Mark and Roberta Maxwell had been zapped by fees for overdrawing funds and using the wrong ATM, and they felt their bank, the former Washington Mutual, had lost its personal touch since a takeover by Chase.
Adding insult to injury, Roberta said, they had to pay a special fee for depositing more than $5,000 in cash to their small-business account in a single month — something they might do again because Mark, a saxophone player, earns much of his living selling his smooth-jazz CDs at street fairs.
"I thought banks were supposed to want you to put more money in them," Roberta said.
So the Maxwells moved their account last year to the Studio City office of the Musicians' Interguild Credit Union, joining what could be the vanguard of angry consumers abandoning major banks in favor of smaller ones.
It's an appealing notion in an era of outrage over the huge bailouts and high fees of the big banks. Consumers are much more willing to switch banks than they were before the financial crisis, according to a recent survey by market research firm J.D. Power & Associates. Two-thirds of the big-bank customers surveyed said they would consider jumping to a smaller institution.
It's too soon to tell whether switch-your-bank campaigns, including the Move Your Money crusade undertaken by website entrepreneur Arianna Huffington, have prompted a significant number of bank customers to trade down.
The big banks aren't exactly giving up on you. In California, in fact, they're battling one another for market share. And, to be fair, it's hard to beat them for convenience, cutting-edge technology, pervasive automated teller machines that are free to customers, and a variety of options for deposits and other products.
For example, the Maxwells could have increased the amount of cash they were allowed to deposit each month without incurring a fee to $10,000 or even $25,000 — if they had sat down with a Chase small-business specialist and discussed alternative types of deposit accounts, said Gary Kishner, a spokesman for Chase, a unit of JPMorgan Chase & Co.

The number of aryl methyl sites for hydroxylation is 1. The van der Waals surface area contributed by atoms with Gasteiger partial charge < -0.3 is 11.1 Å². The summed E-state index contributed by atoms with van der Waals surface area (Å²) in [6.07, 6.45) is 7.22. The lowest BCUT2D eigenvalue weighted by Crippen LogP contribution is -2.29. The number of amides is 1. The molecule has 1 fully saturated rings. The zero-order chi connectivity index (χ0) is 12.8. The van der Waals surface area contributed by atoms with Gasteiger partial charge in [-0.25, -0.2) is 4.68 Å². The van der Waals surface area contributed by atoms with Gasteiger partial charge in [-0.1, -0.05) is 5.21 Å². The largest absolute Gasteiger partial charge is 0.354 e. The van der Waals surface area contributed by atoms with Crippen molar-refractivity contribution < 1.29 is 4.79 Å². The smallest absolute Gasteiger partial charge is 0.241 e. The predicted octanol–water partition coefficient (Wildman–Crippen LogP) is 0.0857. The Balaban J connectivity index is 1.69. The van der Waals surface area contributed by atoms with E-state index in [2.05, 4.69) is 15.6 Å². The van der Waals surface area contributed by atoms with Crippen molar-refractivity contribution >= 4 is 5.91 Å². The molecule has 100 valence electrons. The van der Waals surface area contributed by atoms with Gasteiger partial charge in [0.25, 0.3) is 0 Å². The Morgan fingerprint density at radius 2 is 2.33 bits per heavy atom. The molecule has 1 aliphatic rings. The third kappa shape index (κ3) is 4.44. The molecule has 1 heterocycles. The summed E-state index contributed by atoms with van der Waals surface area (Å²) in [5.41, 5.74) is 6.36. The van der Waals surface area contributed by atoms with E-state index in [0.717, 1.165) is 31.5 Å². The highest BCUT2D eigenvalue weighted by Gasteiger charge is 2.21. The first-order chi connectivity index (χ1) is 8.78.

At Bank of America, the country's largest bank, first-year Chief Executive Brian T. Moynihan is spearheading an effort to encourage employees to put customers' needs first instead of simply maximizing revenue, a strategy that sounds much like marketing pitches for smaller banks and credit unions.
There are pitfalls as well as potential benefits in switching. If you're thinking about it, here are some issues and options to consider.
If you're a regular consumer seeking an alternative to the big banks, a credit union might be your best bet.
"Consumer banking is what credit unions do," said Edward J. Carpenter, an Irvine investment banker who has advised hundreds of start-up banks.
Credit unions don't actually have customers; they have members. To join one, you have to be in a group the credit union serves. But it's usually easy to find credit unions you can join. One may serve residents of the area you live in. Another may cater to employees at your workplace. To search for one, go to the National Credit Union Administration website.
Services vary greatly, but many credit unions offer a wide range of deposit options, auto and home loans, credit cards, and even loans for boats and RVs. Some provide small-business banking and investment advisory services. Through alliances, credit union members can access ATM networks of as many as 25,000 machines free of charge.
Because they pay no taxes and are organized to benefit members, not shareholders, credit unions generally are able to pay higher interest rates on deposits than banks — and charge lower rates on credit cards and auto loans. Mortgage rates tend to be about the same.
For many people who switch to credit unions, fees may be the biggest difference they notice. A study last year by economists at UC Davis and Dartmouth College found that fees for overdrafts at credit unions averaged $23, compared with $33 at banks. The typical credit union charge for using an out-of-network ATM was $1.50; at banks it was $2.50.
Although they tend to take on much less risk than the megabanks do, credit unions, like all consumer lenders, have suffered loan losses in recent years, some more than others. At the end of 2009, 64 California credit unions had the equivalent of a D or F on their confidential regulatory report cards, five times the number at the end of 2006, said John J. McKechnie III, spokesman for National Credit Union Administration, which regulates federally insured credit unions.
Keep reading for tips on how to check out the stability of a credit union or bank.
If you're considering a community bank, make sure it's a good fit for you by talking with officials at the bank and maybe even some customers. The reason: Community banks generally are set up to accommodate the needs of small businesses, not the average person with a small checking and savings account.